Summary: Researchers report a father’s exposure to nicotine may have lasting effects on the cognitive development of his offspring. The study reports nicotine exposure may cause epigenetic alterations in key genes within the father’s sperm, affecting not only his direct children but also grandchildren.
A father’s exposure to nicotine may cause cognitive deficits in his children and even grandchildren, according to a study in mice publishing on October 16 in the open-access journal PLOS Biology by Pradeep Bhide of Florida State University in Tallahassee and colleagues. The effect, which was not caused by direct secondhand exposure, may be due to epigenetic changes in key genes in the father’s sperm.
Exposure of mothers to nicotine and other components of cigarette smoke is recognized as a significant risk factor for behavioral disorders, including attention deficit hyperactivity disorder, (or ADHD) in multiple generations of descendants. Whether the same applies to fathers has been less clear, in part because in human studies it has been difficult to separate genetic factors (such as a genetic predisposition to ADHD) from environmental factors, such as direct exposure to cigarette smoke.
To overcome this difficulty, Deirdre McCarthy, Pradeep Bhide and colleagues exposed male mice to low-dose nicotine in their drinking water during the stage of life in which the mice produce sperm. They then bred these mice with females that had never been exposed to nicotine. While the fathers were behaviorally normal, both sexes of offspring displayed hyperactivity, attention deficit, and cognitive inflexibility. When female (but not male) mice from this generation were bred with nicotine-naïve mates, male offspring displayed fewer, but still significant, deficits in cognitive flexibility. Analysis of spermatozoa from the original nicotine-exposed males indicated that promoter regions of multiple genes had been epigenetically modified, including the dopamine D2 gene, critical for brain development and learning, suggesting that these modifications likely contributed to the cognitive deficits in the descendants.
Nicotine and cigarette smoke have been previously shown to cause widespread epigenetic changes, Bhide said. “The fact that men smoke more than women makes the effects in males especially important from a public health perspective. Our findings underscore the need for more research on the effects of smoking by the father, rather than just the mother, on the health of their children.”
Funding: Jim and Betty Anne Rodgers Chair Fund at Florida State University (grant number F00662). The funder had no role in study design, data collection and analysis, decision to publish, or preparation of the manuscript. Escher Fund for Autism http://www.germlineexposures.org (grant number). The funder had no role in study design, data collection and analysis, decision to publish, or preparation of the manuscript. National Institute on Drug Abuse https://www.drugabuse.gov/ (grant number R15 DA043848). The funder had no role in study design, data collection and analysis, decision to publish, or preparation of the manuscript.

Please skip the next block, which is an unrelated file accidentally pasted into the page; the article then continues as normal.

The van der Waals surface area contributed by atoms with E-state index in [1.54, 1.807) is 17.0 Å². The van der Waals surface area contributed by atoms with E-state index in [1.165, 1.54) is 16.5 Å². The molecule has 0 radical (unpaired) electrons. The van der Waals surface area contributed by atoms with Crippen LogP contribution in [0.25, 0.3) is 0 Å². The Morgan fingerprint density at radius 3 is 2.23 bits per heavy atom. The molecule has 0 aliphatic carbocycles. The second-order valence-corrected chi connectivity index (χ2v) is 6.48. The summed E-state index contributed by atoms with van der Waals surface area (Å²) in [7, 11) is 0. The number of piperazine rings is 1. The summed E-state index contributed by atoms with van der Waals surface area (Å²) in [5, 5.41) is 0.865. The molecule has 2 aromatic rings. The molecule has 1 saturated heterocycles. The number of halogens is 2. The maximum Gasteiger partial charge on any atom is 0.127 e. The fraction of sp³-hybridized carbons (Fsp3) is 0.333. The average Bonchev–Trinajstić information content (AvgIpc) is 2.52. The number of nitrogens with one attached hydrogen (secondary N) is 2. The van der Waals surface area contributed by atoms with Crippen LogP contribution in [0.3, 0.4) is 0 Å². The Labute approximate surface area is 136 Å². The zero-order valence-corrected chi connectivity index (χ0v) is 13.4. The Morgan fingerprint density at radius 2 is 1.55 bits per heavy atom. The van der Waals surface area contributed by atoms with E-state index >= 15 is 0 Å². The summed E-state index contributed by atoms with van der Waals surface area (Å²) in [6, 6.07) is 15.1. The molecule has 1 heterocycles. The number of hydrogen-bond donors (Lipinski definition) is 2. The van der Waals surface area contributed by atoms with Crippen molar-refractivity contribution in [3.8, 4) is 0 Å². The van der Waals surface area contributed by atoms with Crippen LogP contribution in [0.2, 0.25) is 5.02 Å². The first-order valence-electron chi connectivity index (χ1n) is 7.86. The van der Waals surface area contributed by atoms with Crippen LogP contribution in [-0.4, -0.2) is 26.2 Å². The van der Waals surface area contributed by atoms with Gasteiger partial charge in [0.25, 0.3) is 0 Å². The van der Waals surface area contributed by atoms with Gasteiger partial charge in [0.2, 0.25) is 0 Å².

Publisher: Organized by NeuroscienceNews.com.
Image Source: NeuroscienceNews.com image is credited to Pradeep G. Bhide.
Original Research: Open access research for “Nicotine exposure of male mice produces behavioral impairment in multiple generations of descendants” by Deirdre M. McCarthy, Thomas J. Morgan Jr., Sarah E. Lowe, Matthew J. Williamson, Thomas J. Spencer, Joseph Biederman, and Pradeep G. Bhide in PLOS Biology. Published October 16 2018.
Nicotine exposure of male mice produces behavioral impairment in multiple generations of descendants
Use of tobacco products is injurious to health in men and women. However, tobacco use by pregnant women receives greater scrutiny because it can also compromise the health of future generations. More men smoke cigarettes than women. Yet the impact of nicotine use by men upon their descendants has not been as widely scrutinized. We exposed male C57BL/6 mice to nicotine (200 μg/mL in drinking water) for 12 wk and bred the mice with drug-naïve females to produce the F1 generation. Male and female F1 mice were bred with drug-naïve partners to produce the F2 generation. We analyzed spontaneous locomotor activity, working memory, attention, and reversal learning in male and female F1 and F2 mice. Both male and female F1 mice derived from the nicotine-exposed males showed significant increases in spontaneous locomotor activity and significant deficits in reversal learning. The male F1 mice also showed significant deficits in attention, brain monoamine content, and dopamine receptor mRNA expression. Examination of the F2 generation showed that male F2 mice derived from paternally nicotine-exposed female F1 mice had significant deficits in reversal learning. Analysis of epigenetic changes in the spermatozoa of the nicotine-exposed male founders (F0) showed significant changes in global DNA methylation and DNA methylation at promoter regions of the dopamine D2 receptor gene. Our findings show that nicotine exposure of male mice produces behavioral changes in multiple generations of descendants. Nicotine-induced changes in spermatozoal DNA methylation are a plausible mechanism for the transgenerational transmission of the phenotypes. These findings underscore the need to enlarge the current focus of research and public policy targeting nicotine exposure of pregnant mothers by a more equitable focus on nicotine exposure of the mother and the father.